Gaudeamus

Bob Stinson, professor emeritus of history and amateur (in every sense) of music, has published an article about using the works of Aaron Copland to help students understand the Depression. “Copland, Culture and Catastrophe: Teaching the Great Depression with Classical Music” is in the July issue (devoted to teaching with music) of Magazine of History, the journal of the Organization of American Historians. It’s a print version of a lecture he developed for his History 114 (“America since 1865”) class.

Farsight: Lisa Fischler, assistant professor of political science, whose doctoral research was about the women’s movement in Hong Kong during the transition from British to Chinese rule, says: “To my surprise, there are 1,000 grassroots women nominated for the Nobel Peace Prize this year. Of the 999 who are named, 108 are from China, Hong Kong, and East Asia. Of the nine from Hong Kong, three are women I interviewed for my research, and one of the nongovernmental organizations listed is a case study in my dissertation.” She refers us to www.1000peacewomen.org.

Khristina Haddad, the other assistant professor of political science, has an article “What Do You Desire? What Do You Fear? Theorize It! Teaching Political Theory through Utopian Writing” in the July issue of PS: Political Science and Politics.

She also gave a presentation called “Prisa Mata: On the Perils of Time Poverty for Political Life” at a national convention of Take Back Your Time, a movement dedicated to reclaiming personal time and space, August 4-7 at Seattle University, Washington.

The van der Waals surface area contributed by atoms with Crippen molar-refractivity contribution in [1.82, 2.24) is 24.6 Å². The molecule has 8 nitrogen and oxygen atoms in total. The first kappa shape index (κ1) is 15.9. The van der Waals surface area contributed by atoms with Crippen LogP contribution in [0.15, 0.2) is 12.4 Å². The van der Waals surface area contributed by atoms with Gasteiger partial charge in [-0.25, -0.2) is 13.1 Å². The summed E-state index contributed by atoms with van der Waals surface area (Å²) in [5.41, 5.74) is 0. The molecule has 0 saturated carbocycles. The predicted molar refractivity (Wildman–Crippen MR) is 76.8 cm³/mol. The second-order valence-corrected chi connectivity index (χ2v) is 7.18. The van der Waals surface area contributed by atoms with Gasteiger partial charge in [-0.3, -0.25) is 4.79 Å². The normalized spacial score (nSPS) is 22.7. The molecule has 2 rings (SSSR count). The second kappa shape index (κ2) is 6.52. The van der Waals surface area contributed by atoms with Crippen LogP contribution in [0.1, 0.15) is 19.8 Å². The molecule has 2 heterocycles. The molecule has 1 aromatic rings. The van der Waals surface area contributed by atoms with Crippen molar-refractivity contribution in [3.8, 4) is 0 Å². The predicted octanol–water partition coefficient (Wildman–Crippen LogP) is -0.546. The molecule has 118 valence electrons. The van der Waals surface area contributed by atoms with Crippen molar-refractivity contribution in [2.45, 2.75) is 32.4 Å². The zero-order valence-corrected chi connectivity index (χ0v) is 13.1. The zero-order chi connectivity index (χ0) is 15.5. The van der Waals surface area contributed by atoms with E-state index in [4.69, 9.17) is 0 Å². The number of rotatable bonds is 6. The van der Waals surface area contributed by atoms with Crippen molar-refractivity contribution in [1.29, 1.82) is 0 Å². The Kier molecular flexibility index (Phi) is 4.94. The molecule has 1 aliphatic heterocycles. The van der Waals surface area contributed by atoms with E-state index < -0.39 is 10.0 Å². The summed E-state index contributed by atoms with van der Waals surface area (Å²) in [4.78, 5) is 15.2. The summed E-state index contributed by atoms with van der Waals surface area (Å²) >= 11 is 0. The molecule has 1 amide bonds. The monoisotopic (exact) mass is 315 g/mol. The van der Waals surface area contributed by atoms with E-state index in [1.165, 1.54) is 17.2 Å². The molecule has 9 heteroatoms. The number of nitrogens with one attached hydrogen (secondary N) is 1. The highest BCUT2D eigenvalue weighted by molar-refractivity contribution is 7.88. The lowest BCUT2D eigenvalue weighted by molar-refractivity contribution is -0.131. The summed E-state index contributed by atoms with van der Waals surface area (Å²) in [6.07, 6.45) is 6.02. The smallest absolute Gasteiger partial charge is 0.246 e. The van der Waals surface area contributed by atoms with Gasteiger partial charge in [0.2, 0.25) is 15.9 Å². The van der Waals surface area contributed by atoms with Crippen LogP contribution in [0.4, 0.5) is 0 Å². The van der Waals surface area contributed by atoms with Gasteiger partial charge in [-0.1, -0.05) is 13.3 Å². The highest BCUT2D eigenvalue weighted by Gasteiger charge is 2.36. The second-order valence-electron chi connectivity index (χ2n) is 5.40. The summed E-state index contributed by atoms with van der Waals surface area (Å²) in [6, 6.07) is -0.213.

And she went to the annual meeting of the American Political Science Association, September 1-3 in Washington, D.C. She was accompanied by Hwa Yol Jung, professor emeritus of political science.

Jim Mitchell, professor of biology and advisor for the allied health professions, took courses in forensic science this summer at Temple University and courses on chemistry of the nervous system and circadian rhythms at Harvard University.

Lou Carol Fix and Lorenz Maycher, artist-lecturers in music (organ and piano), can be heard on the new four-CD set Historic Organs of Pennsylvania. The performances are from the 2003 Organ Historical Society convention, at which Lou played music of Benjamin Carr on the 1789 Samuel Green organ in Peter Hall and Lorenz works by Everett Titcomb, Hugh McAmis, and Harry Rowe on the 1928 Skinner organ in Salem Lutheran Church, Lebanon.

September 20, 2005

Roommate Wrangles:
A Dear Abby column advises college students and their parents on how to resolve roommate conflicts.

Skulldiggery:
Paleontologist and conservation activist Richard Leakey to speak at Cohen Arts & Lectures.

We the People:
Speaker for Constitution Day.

Look Well, O Wolves!:
New faculty and administrative staff.

Datebook:
Campus calendar.
Man of La Mancha:
film series introduces Moravian's tribute to 400th aniversary of "Don Quixote."
Gaudeamus:
Faculty/staff/student accomplishments.

Todo el Mundo:
New book by Spanish faculty discusses Spanish as affected in different parts of the world by indigenous languages.